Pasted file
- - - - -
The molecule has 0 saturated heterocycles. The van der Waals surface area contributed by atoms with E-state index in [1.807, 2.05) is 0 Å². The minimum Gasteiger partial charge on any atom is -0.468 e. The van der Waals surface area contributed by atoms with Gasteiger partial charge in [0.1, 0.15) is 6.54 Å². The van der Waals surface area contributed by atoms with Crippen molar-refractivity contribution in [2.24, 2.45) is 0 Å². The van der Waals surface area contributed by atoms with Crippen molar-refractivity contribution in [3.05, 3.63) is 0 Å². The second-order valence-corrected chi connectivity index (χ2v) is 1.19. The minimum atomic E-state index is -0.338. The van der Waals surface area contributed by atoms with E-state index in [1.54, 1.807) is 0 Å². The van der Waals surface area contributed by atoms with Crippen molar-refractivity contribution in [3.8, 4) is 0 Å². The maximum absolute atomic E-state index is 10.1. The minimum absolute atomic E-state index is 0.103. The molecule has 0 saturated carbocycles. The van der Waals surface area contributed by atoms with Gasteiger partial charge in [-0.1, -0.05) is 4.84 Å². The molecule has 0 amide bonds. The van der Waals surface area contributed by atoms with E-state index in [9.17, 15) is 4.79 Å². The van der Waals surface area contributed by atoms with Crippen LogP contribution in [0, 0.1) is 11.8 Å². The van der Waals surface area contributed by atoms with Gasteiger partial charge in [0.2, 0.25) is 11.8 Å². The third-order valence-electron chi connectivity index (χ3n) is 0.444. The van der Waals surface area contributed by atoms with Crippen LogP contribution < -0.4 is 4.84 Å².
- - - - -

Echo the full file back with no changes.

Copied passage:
The molecule has 0 saturated heterocycles. The van der Waals surface area contributed by atoms with E-state index in [1.807, 2.05) is 0 Å². The minimum Gasteiger partial charge on any atom is -0.468 e. The van der Waals surface area contributed by atoms with Gasteiger partial charge in [0.1, 0.15) is 6.54 Å². The van der Waals surface area contributed by atoms with Crippen molar-refractivity contribution in [2.24, 2.45) is 0 Å². The van der Waals surface area contributed by atoms with Crippen molar-refractivity contribution in [3.05, 3.63) is 0 Å². The second-order valence-corrected chi connectivity index (χ2v) is 1.19. The minimum atomic E-state index is -0.338. The van der Waals surface area contributed by atoms with E-state index in [1.54, 1.807) is 0 Å². The van der Waals surface area contributed by atoms with Crippen molar-refractivity contribution in [3.8, 4) is 0 Å². The maximum absolute atomic E-state index is 10.1. The minimum absolute atomic E-state index is 0.103. The molecule has 0 saturated carbocycles. The van der Waals surface area contributed by atoms with Gasteiger partial charge in [-0.1, -0.05) is 4.84 Å². The molecule has 0 amide bonds. The van der Waals surface area contributed by atoms with E-state index in [9.17, 15) is 4.79 Å². The van der Waals surface area contributed by atoms with Crippen LogP contribution in [0, 0.1) is 11.8 Å². The van der Waals surface area contributed by atoms with Gasteiger partial charge in [0.2, 0.25) is 11.8 Å². The third-order valence-electron chi connectivity index (χ3n) is 0.444. The van der Waals surface area contributed by atoms with Crippen LogP contribution < -0.4 is 4.84 Å².